rival roads were built many years
Several fire stations, personnel and
ago as it is now. If the rival roads
equipment in the p.lice bureau, health
had been built end to end instead of
and playground activities would have
side by side central Oregon would
to be reduced close to 28 per cent if
have been better satisfied. The du
the levy is not passed.
plication of facilities has been s monu
No other alternative would present
ment to the folly of two great rail
itself, the commission states.
The tex is not new but has l>een
twice pained by the voters. It do«
Von Hindenburg is wanted as presi
not increase taxation over the past
few years. A technical legal point dent of the German republic accord
raised by fhe tex supervision and ing to a cable report. He ought to
conservation commission makes it be a good candidate; he ran well in
necessary again to submit the meas the fall of 1918.
ure to the voters.
A local preacher favors the school
City commissioners have stated
that they felt assured that if the monopoly bill in Oregon because pri
voters am acquainted with actual vate schools in his former heme city,
conditions and reasons for aubmit- Detroit, conducted their classes in
ting the measure that the electorate German. He must believe in absent
will vote the 3-mill levy which will
treatment a la Christian Science.
mean continuance of necessary munic
Another preacher praised the Ku
ipal service in all departments.
(The foregoing article is sent The Klux Klan because the klan has re
Herald In an “office of the mayor, cently given 1100,000 to an educa
City of Portland” envelope.—Editor.) tional institution in which every stu
dent ia required to pursue Bible
OREGON HEALTH EXPOSITION
courses. But he apparently over
What is expected to msrk sn looked the fact that in Oregon the
epoch in the advancement of gen klan wants to destroy schools which
eral knowledge in public health mat teach the Bible.
ters ia the Oregon Health Exposition
which will be held at the auditorium,
CANDIDATES OPPOSE BILL
October 26 to November 4.
Fifty national, state, county and
John H. Stevenson, candidate for
city organizations engaged in health,
recreation, nursing, hospitalization, the state senate on the democratic
ticket takes issue with the head of
dentistry, pharmacy, medicine and the ticket. Waiter l*ierce, candidate
social service will display graphic ex for governor, on the so-called com
hibits in addition to approximately 60 pulsory school bill. “This bill,” de
commerval firms and medical matters clared Mr. Stevenson in a recent ad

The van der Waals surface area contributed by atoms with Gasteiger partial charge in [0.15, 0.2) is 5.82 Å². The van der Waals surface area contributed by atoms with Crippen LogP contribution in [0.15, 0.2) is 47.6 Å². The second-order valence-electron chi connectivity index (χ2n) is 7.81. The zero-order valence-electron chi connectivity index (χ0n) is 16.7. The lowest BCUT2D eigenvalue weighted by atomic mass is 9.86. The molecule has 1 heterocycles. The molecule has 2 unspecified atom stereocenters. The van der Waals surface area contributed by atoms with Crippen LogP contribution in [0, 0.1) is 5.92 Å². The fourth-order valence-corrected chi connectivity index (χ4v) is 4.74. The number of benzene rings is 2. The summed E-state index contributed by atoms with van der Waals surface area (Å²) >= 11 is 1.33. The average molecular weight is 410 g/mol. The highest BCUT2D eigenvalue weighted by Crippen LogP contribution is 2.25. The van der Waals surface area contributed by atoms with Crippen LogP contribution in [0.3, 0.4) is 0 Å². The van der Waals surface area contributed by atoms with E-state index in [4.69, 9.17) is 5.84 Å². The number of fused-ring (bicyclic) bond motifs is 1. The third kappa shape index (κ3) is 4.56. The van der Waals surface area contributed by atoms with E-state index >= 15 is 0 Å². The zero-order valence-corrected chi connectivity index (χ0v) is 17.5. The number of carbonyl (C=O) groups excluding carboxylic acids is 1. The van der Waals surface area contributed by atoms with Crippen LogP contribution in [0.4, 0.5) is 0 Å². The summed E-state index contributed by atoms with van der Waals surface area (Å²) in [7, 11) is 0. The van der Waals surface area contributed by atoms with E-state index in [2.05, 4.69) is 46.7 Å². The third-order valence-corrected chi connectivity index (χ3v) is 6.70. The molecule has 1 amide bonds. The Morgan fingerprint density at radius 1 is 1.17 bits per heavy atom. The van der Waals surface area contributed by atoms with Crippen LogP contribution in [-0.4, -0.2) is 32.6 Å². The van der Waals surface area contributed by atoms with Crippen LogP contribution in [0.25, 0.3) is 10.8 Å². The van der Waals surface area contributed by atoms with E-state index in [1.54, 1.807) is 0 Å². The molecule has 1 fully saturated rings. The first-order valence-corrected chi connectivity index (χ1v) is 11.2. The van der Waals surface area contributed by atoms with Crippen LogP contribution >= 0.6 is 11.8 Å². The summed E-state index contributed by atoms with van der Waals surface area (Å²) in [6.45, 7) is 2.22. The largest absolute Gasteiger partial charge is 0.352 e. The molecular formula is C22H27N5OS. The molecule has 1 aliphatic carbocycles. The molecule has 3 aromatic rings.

will be given and special clinics will dress, "is a proposal by a majority
to decide how a minority of the peo
be held. Motion picture* lectures ple shall raise their families, where
and entertainment will supplement and how they shall educate their
children and provide» a penalty of
It ia expected that close to 150,000 imprisonment for their failure to
people will visit the exposition snd comply. I am opposed to it in prin
that thousands of out-of-town visitors ciple and practise. It proceeds on
the theory that children are the prop
will come to Portland for the show.
erty of the state.”
Dr. E. T. Hedlund is another demo
The oldest pupil in the physiology cratic candidate who refuses to fol-
class was just at the age when human low the Pierce leadership on the
ity—that is, humanity as embodied school bill.
in girls—wax far more interesting to
Though the city commission has
him than any other atudy. So he sud- nothing to do with the school bill, it
dently awoke to alert attention when appears that the Ku Klux Klan and
he heard the tsacher remark: People the Orange soclrties are making the
whe drink too much coffe get what bill a test of the fitness of candi
is known a* coffee-heart, and men dates for commissioner. S. S. Pier,
who use too much tobacco get tobac candidate for commissioner, in a
statement issued this week says he
The oldost pupil frantically waved wishes it understod that he would
rather be defeated "than to stand for
“Well, what to it, Herbert?” the; this vicious and un-American bill,
teacher asked, pleased by this unusual which stands only for religious in
show of interest.
“What I want to know is this,"
Herbert burst out; "if a fellow eats
Cut the time to and from the city—
lota of sweets will he get a sweet- '
near the approaches.
The joint bridge committee, rep